Please use this identifier to cite or link to this item: https://scidar.kg.ac.rs/handle/123456789/8471
Title: Reproducibility of Inert Gas Rebreathing Method to Estimate Cardiac Output at Rest and during Cardiopulmonary Exercise Stress Testing
Authors: Okwose N.
Zhang J.
Chowdhury S.
Houghton D.
Ninkovic, Srdjan
Jakovljevic B.
Jevtic B.
Ropret R.
Eggett C.
Bates M.
Macgowan G.
Jakovljević, Dragana
Journal: International Journal of Sports Medicine
Issue Date: 1-Jan-2019
Abstract: © Georg Thieme Verlag KG Stuttgart. New York. The present study evaluated reproducibility of the inert gas rebreathing method to estimate cardiac output at rest and during cardiopulmonary exercise testing. Thirteen healthy subjects (10 males, 3 females, ages 23-32 years) performed maximal graded cardiopulmonary exercise stress test using a cycle ergometer on 2 occasions (Test 1 and Test 2). Participants cycled at 30-watts/3-min increments until peak exercise. Hemodynamic variables were assessed at rest and during different exercise intensities (i. e., 60, 120, 150, 180 watts) using an inert gas rebreathing technique. Cardiac output and stroke volume were not significantly different between the 2 tests at rest 7.4 (1.6) vs. 7.1 (1.2) liters min -1, p=0.54; 114 (28) vs. 108 (15) ml beat -1, p=0.63) and all stages of exercise. There was a significant positive relationship between Test 1 and Test 2 cardiac outputs when data obtained at rest and during exercise were combined (r=0.95, p<0.01 with coefficient of variation of 6.0%), at rest (r=0.90, p<0.01 with coefficient of variation of 5.1%), and during exercise (r=0.89, p<0.01 with coefficient of variation 3.3%). The mean difference and upper and lower limits of agreement between repeated measures of cardiac output at rest and peak exercise were 0.4 (-1.1 to 1.8) liter min -1 and 0.5 (-2.3 to 3.3) liter min -1, respectively. The inert gas rebreathing method demonstrates an acceptable level of test-retest reproducibility for estimating cardiac output at rest and during cardiopulmonary exercise testing at higher metabolic demands.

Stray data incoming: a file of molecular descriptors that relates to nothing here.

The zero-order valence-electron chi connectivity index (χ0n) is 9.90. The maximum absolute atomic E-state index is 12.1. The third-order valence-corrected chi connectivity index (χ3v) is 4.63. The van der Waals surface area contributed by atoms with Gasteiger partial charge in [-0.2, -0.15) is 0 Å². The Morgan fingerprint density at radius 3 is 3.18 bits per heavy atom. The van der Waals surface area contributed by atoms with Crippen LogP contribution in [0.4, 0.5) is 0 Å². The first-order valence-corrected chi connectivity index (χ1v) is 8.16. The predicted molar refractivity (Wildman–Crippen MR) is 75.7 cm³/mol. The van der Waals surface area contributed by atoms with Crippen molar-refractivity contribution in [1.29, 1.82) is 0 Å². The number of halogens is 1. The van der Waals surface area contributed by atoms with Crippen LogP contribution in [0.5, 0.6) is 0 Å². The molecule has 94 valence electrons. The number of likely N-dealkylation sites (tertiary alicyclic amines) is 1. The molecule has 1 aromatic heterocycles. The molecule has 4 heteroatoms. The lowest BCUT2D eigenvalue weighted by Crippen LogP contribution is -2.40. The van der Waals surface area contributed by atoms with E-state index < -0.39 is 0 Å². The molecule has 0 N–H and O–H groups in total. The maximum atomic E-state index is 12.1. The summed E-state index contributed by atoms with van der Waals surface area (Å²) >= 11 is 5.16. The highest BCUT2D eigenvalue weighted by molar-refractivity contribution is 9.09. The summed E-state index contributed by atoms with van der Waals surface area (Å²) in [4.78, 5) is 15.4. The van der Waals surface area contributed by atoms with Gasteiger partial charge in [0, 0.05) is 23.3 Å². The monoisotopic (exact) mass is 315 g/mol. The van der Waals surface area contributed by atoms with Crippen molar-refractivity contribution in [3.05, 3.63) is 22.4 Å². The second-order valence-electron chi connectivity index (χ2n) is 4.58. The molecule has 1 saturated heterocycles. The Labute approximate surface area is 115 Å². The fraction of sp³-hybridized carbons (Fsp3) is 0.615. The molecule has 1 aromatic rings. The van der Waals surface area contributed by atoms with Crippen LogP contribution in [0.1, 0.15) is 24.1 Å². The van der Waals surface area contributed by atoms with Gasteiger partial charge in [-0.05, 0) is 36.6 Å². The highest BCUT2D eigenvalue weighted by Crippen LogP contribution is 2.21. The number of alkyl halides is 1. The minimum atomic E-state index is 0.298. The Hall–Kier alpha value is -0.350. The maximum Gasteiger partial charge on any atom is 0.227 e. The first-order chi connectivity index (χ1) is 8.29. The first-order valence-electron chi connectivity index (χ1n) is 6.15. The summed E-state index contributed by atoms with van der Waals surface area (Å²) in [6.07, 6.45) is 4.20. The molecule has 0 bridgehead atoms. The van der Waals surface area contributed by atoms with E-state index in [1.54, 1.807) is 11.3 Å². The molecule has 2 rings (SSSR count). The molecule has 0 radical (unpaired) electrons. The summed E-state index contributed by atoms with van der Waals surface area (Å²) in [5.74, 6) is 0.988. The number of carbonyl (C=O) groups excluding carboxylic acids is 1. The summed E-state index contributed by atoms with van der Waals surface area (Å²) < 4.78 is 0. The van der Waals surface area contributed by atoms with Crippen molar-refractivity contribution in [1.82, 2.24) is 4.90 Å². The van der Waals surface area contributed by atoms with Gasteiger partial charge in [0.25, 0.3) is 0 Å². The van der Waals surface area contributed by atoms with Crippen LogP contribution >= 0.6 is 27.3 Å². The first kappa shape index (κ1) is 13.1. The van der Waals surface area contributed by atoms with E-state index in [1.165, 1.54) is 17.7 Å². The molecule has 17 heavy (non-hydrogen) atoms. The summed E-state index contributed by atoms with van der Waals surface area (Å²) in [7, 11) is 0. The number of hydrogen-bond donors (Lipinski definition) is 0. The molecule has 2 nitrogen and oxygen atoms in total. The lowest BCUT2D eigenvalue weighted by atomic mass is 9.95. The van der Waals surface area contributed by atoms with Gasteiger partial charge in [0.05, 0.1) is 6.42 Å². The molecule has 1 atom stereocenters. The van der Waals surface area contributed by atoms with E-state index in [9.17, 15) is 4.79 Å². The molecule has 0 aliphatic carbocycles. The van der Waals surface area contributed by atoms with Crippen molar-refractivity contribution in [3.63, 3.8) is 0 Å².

URI: https://scidar.kg.ac.rs/handle/123456789/8471
Type: Article
DOI: 10.1055/a-0809-5408
ISSN: 01724622
SCOPUS: 85060572635
Appears in Collections:Faculty of Medical Sciences, Kragujevac
[ Google Scholar ]

Page views(s)

52

Downloads(s)

5

Files in This Item:
File Description SizeFormat 
10.1055-a-0809-5408.pdf412.62 kBAdobe PDFThumbnail
View/Open


Items in SCIDAR are protected by copyright, with all rights reserved, unless otherwise indicated.